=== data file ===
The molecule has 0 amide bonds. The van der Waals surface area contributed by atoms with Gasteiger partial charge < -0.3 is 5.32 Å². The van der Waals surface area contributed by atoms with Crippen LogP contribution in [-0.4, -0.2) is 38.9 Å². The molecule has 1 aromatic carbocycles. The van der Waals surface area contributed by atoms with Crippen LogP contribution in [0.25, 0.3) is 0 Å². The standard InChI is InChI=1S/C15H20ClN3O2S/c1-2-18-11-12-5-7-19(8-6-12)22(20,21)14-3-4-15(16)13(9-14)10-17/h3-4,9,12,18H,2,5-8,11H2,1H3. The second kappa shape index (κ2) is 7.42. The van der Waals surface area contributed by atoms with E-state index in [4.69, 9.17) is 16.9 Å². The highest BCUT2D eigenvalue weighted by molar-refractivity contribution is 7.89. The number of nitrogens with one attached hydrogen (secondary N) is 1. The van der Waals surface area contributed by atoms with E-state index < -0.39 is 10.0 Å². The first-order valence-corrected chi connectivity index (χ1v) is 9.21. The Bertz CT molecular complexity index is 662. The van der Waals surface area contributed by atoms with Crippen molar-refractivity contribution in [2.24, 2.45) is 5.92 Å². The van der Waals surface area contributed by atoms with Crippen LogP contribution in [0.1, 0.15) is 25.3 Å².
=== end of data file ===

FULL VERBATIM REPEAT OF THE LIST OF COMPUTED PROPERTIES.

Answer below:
The molecule has 0 amide bonds. The van der Waals surface area contributed by atoms with Gasteiger partial charge < -0.3 is 5.32 Å². The van der Waals surface area contributed by atoms with Crippen LogP contribution in [-0.4, -0.2) is 38.9 Å². The molecule has 1 aromatic carbocycles. The van der Waals surface area contributed by atoms with Crippen LogP contribution in [0.25, 0.3) is 0 Å². The standard InChI is InChI=1S/C15H20ClN3O2S/c1-2-18-11-12-5-7-19(8-6-12)22(20,21)14-3-4-15(16)13(9-14)10-17/h3-4,9,12,18H,2,5-8,11H2,1H3. The second kappa shape index (κ2) is 7.42. The van der Waals surface area contributed by atoms with E-state index in [4.69, 9.17) is 16.9 Å². The highest BCUT2D eigenvalue weighted by molar-refractivity contribution is 7.89. The number of nitrogens with one attached hydrogen (secondary N) is 1. The van der Waals surface area contributed by atoms with E-state index < -0.39 is 10.0 Å². The first-order valence-corrected chi connectivity index (χ1v) is 9.21. The Bertz CT molecular complexity index is 662. The van der Waals surface area contributed by atoms with Crippen molar-refractivity contribution in [2.24, 2.45) is 5.92 Å². The van der Waals surface area contributed by atoms with Crippen LogP contribution in [0.1, 0.15) is 25.3 Å².